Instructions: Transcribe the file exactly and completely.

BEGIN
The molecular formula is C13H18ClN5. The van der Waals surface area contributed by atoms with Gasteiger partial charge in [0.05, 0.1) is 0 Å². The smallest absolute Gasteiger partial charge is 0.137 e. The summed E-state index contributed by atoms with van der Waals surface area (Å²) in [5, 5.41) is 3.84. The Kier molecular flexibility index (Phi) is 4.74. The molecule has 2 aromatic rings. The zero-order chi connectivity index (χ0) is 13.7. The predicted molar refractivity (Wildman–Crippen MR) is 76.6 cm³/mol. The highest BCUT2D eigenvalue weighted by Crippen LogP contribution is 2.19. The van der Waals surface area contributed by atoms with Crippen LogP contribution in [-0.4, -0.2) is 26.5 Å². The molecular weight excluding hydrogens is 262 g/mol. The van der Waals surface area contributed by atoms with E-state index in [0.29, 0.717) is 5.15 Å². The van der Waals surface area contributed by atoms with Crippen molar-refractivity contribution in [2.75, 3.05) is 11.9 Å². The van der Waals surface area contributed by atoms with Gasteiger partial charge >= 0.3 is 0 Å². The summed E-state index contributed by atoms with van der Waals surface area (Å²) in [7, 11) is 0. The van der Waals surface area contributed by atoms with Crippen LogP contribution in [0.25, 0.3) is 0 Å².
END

The molecular formula is C13H18ClN5. The van der Waals surface area contributed by atoms with Gasteiger partial charge in [0.05, 0.1) is 0 Å². The smallest absolute Gasteiger partial charge is 0.137 e. The summed E-state index contributed by atoms with van der Waals surface area (Å²) in [5, 5.41) is 3.84. The Kier molecular flexibility index (Phi) is 4.74. The molecule has 2 aromatic rings. The zero-order chi connectivity index (χ0) is 13.7. The predicted molar refractivity (Wildman–Crippen MR) is 76.6 cm³/mol. The highest BCUT2D eigenvalue weighted by Crippen LogP contribution is 2.19. The van der Waals surface area contributed by atoms with Crippen LogP contribution in [-0.4, -0.2) is 26.5 Å². The molecular weight excluding hydrogens is 262 g/mol. The van der Waals surface area contributed by atoms with E-state index in [0.29, 0.717) is 5.15 Å². The van der Waals surface area contributed by atoms with Crippen molar-refractivity contribution in [2.75, 3.05) is 11.9 Å². The van der Waals surface area contributed by atoms with Gasteiger partial charge >= 0.3 is 0 Å². The summed E-state index contributed by atoms with van der Waals surface area (Å²) in [7, 11) is 0. The van der Waals surface area contributed by atoms with Crippen LogP contribution in [0.25, 0.3) is 0 Å².